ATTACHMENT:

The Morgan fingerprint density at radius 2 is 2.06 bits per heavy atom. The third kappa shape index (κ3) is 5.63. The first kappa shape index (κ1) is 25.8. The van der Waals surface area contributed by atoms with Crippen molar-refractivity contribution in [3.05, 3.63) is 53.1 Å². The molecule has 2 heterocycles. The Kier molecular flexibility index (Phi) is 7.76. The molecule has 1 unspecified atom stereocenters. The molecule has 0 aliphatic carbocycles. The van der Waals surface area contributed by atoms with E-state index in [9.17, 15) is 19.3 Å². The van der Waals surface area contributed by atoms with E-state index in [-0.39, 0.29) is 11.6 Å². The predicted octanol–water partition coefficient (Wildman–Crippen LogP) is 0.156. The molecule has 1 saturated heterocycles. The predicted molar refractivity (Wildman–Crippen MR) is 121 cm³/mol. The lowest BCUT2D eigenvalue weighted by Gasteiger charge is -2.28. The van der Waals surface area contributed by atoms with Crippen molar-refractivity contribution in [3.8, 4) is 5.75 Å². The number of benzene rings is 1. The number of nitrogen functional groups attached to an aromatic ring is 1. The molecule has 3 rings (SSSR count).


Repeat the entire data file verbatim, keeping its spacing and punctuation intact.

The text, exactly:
The Morgan fingerprint density at radius 2 is 2.06 bits per heavy atom. The third kappa shape index (κ3) is 5.63. The first kappa shape index (κ1) is 25.8. The van der Waals surface area contributed by atoms with Crippen molar-refractivity contribution in [3.05, 3.63) is 53.1 Å². The molecule has 2 heterocycles. The Kier molecular flexibility index (Phi) is 7.76. The molecule has 1 unspecified atom stereocenters. The molecule has 0 aliphatic carbocycles. The van der Waals surface area contributed by atoms with E-state index in [9.17, 15) is 19.3 Å². The van der Waals surface area contributed by atoms with E-state index in [-0.39, 0.29) is 11.6 Å². The predicted octanol–water partition coefficient (Wildman–Crippen LogP) is 0.156. The molecule has 1 saturated heterocycles. The predicted molar refractivity (Wildman–Crippen MR) is 121 cm³/mol. The lowest BCUT2D eigenvalue weighted by Gasteiger charge is -2.28. The van der Waals surface area contributed by atoms with Crippen molar-refractivity contribution in [3.8, 4) is 5.75 Å². The number of benzene rings is 1. The number of nitrogen functional groups attached to an aromatic ring is 1. The molecule has 3 rings (SSSR count).